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The Plight of the TMJ Patient

Terrie Cowley President & Co-founder The TMJ Association, Ltd.

Presented at: American Academy of Orofacial Pain 35th Scientific Meeting Orofacial Pain: Periphery to Cortex and Back Las Vegas, NV April 29 - May1, 2011

In order to be a patient advocate one must be a bit schizophrenic. We act humble when asking Congress to address the needs of the patients, tenacious in presenting the patients' needs to government agencies and firm in demanding scientific evidence from the practitioners. But most of all, providing support, credible information and advocating for the needs of the TMJ patients are our top priorities. As much as I was heartened by the great scientific talks presented yesterday, the distance between the science and the real world the patients live in crashed over me each time I'd take a few minutes to read an e-mail from a patient on my blackberry. The potential scientific opportunities vs. the reality of how patients are being treated can be striking. In 1989 Enid Neidle, Scientific Director to the American Dental Association, described TMJ treatments as the hottest area of unorthodoxy and out-and-out quackery. In 1996 the National Institutes of Health Technology Assessment Conference on Management of Temporomandibular disorders concluded that: Professionals don't know what TMJ pain signifies, don't know what to call it, don't know who should treat it, don't know what works because they haven't done clinical trials and they are destroying peoples' lives. Fast forward 15 years. In January of this year I asked the NIH what progress has there been in the science in support of TMJ treatments since the 1996 Technology Assessment Conference. Their response included the following statements. There have been multiple meta-analyses and systematic reviews published on treatments for TMDs. These found: Insufficiently new, high-quality information in the literature since the last conference was convened [1996]. While there are new studies that have been published, only a handful of these are randomized trials upon which the authors base their findings.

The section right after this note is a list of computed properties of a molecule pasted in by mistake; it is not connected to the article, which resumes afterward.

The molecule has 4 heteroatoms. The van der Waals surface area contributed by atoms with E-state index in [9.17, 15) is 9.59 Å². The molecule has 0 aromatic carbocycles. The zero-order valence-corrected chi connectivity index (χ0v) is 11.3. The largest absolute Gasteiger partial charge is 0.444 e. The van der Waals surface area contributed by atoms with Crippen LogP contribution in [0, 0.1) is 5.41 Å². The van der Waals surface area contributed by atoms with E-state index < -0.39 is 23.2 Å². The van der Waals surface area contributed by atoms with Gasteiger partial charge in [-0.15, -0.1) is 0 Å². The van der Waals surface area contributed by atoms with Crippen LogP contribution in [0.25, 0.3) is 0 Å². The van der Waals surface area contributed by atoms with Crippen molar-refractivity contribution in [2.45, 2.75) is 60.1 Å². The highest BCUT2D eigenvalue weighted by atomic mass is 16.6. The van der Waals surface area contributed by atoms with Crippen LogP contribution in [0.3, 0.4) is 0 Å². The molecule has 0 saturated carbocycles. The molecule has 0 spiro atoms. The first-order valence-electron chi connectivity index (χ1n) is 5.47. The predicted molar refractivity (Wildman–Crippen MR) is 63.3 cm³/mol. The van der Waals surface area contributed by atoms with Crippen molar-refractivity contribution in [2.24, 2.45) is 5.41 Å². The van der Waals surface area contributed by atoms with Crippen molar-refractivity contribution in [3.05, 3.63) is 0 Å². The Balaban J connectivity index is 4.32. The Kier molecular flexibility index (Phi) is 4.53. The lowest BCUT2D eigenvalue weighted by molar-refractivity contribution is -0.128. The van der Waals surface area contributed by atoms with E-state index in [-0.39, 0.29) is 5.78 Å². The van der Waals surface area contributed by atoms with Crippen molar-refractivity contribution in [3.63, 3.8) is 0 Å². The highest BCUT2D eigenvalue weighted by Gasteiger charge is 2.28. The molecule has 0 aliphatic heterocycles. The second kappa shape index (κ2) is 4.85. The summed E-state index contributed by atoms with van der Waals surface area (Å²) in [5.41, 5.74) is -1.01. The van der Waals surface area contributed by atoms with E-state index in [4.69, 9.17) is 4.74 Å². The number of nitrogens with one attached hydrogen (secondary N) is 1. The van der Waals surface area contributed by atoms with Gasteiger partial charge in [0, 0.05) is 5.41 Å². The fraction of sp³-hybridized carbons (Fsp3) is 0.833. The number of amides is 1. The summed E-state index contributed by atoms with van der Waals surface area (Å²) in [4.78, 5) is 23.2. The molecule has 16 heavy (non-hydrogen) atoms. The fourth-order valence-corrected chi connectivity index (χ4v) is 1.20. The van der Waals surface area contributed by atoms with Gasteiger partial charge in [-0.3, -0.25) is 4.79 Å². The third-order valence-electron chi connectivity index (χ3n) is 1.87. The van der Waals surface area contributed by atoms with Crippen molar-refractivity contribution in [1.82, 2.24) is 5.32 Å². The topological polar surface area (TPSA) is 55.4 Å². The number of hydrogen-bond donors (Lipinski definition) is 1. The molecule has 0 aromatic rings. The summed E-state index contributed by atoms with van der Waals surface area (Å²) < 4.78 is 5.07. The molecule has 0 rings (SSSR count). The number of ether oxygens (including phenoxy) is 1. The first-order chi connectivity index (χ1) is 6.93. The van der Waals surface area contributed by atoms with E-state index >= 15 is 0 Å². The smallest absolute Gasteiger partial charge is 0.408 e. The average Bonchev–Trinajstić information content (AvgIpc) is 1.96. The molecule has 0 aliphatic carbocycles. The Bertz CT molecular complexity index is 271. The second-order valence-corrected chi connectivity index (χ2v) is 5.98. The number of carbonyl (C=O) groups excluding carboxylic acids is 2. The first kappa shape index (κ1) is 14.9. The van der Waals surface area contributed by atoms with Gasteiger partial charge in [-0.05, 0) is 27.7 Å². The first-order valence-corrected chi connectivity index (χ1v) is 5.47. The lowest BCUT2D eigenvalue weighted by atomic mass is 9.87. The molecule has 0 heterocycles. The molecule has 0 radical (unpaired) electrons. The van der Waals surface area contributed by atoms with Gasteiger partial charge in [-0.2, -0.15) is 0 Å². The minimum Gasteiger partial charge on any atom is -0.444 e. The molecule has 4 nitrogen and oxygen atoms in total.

Most of these clinical trials are of moderate to poor quality, utilizing small numbers of subjects. The systematic reviews are notable in their consistency for finding insufficient amount of information on which to base treatment recommendations. The reviews also express concerns about the quality of the available evidence. The majority of the studies report no difference between treatment and control, equivocal improvement, no strong influence of treatment, modest efficacy, heterogeneous results; in short, no strong conclusions. These analyses cover surgical procedures, occlusal adjustments, stabilization splints, biofeedback, orthognathic treatment, orthodontic treatment, etc. Following a change of regime at the FDA and participating in several conference calls with the Director of the Center for Devices and Radiological Health, I met with Director Shurin July of last year. Among many questions I had for him was what happens to all of the MedWatch Reports that are filed on TMJ devices? I explained that with a patient's permission we file reports and we knew of many patients that filed their own reports. He said he would investigate. On February 7th of this year he called to tell me that that morning the FDA issued an order to the three TMJ device manufacturers to submit post-market surveillance clinical study protocols on their devices, which were approved approximately10 years ago. FDA's order followed an analysis of complaints compiled in their voluntary reporting system, MedWatch, from 2004 to 2010. Staff found that 52% of TMJ devices had to be explanted within three years of surgery. Considering that the devices are being implanted into young women, think ­ if a 30 year old has an implant every two years and they live to be 60, they will